Their Leader was a mighty general of armies. His angels, that do his bidding, walked on either side of the vast armies of Israel, and no harm could come to them. Israel was safe. Who would have supposed that Israel could ever murmur again? Then came the sacred song of triumph, led by Miriam. Moses did not hesitate to join in the sacred song with timbrels. But when the armies of Israel came to Marah, they found that they could not drink of the waters; for they were bitter. Then the people had an opportunity to express their belief in the Lord, their invisible leader, and in Moses his servant, their visible leader. Did they wait patiently, and see what the Lord would do with and for them as they called upon him for relief? “And the people murmured against Moses, saying, What shall we drink?” Why did they not consider the wondrous work of God, and say, The Lord hath shown himself mighty to deliver, and he will not let us die of thirst? But they murmured against God. Moses cried unto the Lord, and again the Lord heard him. He showed Moses a tree which, when he had cast into the waters, the waters were made sweet. “There he made for them a statute and an ordinance, and there he proved them, and said, If thou wilt diligently harken to the voice of the Lord thy God, and wilt do that which is right in his sight, and wilt give ear to his commandments, and keep his statutes, I will put none of these diseases upon thee, which I have brought upon the Egyptians: for I am the Lord that healeth thee. And they came to Elim, where there were twelve wells of water, and threescore and ten palm-trees: and they encamped there by the water.” RH June 1, 1897, par. 9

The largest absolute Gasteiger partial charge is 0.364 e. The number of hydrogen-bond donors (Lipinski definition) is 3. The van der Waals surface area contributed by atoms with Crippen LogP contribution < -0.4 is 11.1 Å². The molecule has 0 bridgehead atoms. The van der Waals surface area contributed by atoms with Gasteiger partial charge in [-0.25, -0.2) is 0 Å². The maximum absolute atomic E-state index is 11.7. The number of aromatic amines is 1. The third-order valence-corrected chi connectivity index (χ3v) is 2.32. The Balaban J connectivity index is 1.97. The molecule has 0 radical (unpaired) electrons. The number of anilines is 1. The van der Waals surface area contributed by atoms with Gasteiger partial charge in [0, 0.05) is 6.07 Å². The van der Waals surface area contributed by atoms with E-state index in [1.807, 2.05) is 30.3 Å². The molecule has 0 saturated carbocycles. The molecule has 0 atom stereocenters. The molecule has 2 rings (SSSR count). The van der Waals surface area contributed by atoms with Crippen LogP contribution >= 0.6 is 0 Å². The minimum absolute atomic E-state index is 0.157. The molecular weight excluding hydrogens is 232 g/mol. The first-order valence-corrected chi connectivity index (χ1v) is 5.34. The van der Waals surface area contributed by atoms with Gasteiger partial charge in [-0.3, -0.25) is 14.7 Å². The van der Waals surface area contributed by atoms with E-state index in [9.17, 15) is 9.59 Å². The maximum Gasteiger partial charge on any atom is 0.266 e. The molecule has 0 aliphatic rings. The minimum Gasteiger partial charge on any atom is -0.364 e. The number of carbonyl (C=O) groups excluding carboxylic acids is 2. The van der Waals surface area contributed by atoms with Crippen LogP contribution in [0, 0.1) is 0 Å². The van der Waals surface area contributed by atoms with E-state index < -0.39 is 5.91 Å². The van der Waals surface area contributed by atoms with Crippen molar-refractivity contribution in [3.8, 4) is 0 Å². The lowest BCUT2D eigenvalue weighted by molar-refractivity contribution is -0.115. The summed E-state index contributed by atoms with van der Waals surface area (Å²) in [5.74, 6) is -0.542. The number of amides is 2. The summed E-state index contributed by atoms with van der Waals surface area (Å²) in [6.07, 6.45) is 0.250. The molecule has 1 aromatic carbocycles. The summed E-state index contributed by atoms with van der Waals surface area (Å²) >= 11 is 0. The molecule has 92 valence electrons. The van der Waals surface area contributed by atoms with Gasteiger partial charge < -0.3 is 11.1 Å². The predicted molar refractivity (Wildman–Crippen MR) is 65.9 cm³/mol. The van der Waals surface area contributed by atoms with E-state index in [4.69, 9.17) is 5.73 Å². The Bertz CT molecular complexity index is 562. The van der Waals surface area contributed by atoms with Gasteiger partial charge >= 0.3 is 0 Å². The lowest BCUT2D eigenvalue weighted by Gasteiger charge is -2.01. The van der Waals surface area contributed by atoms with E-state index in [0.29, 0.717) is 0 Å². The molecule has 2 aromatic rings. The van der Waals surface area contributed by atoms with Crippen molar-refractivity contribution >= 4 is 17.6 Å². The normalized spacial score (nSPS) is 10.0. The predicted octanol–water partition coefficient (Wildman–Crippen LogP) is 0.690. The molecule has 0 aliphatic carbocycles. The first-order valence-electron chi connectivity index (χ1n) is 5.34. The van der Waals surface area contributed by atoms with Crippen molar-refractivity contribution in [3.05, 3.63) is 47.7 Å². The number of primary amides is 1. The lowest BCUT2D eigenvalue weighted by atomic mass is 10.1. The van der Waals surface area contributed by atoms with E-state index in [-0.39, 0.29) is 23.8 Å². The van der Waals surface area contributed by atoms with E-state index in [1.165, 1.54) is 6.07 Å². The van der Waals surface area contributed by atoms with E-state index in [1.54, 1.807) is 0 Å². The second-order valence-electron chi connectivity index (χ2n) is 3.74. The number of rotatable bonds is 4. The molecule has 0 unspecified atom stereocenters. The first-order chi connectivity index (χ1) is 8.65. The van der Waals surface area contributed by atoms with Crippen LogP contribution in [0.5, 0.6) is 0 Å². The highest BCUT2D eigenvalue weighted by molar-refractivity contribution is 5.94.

Thus a loving, gracious, heavenly Leader was guiding the travels of the children of Israel. “And they took their journey from Elim, and all the congregation of the children of Israel came unto the wilderness of Sin, which is between Elim and Sinai, on the fifteenth day of the second month after their departing out of the land of Egypt. And the whole congregation of the children of Israel murmured against Moses and Aaron in the wilderness: and the children of Israel said unto them, Would to God we had died by the hand of the Lord in the land of Egypt, when we sat by the flesh-pots, and when we did eat bread to the full; for ye have brought us forth into this wilderness, to kill this whole assembly with hunger.” RH June 1, 1897, par. 10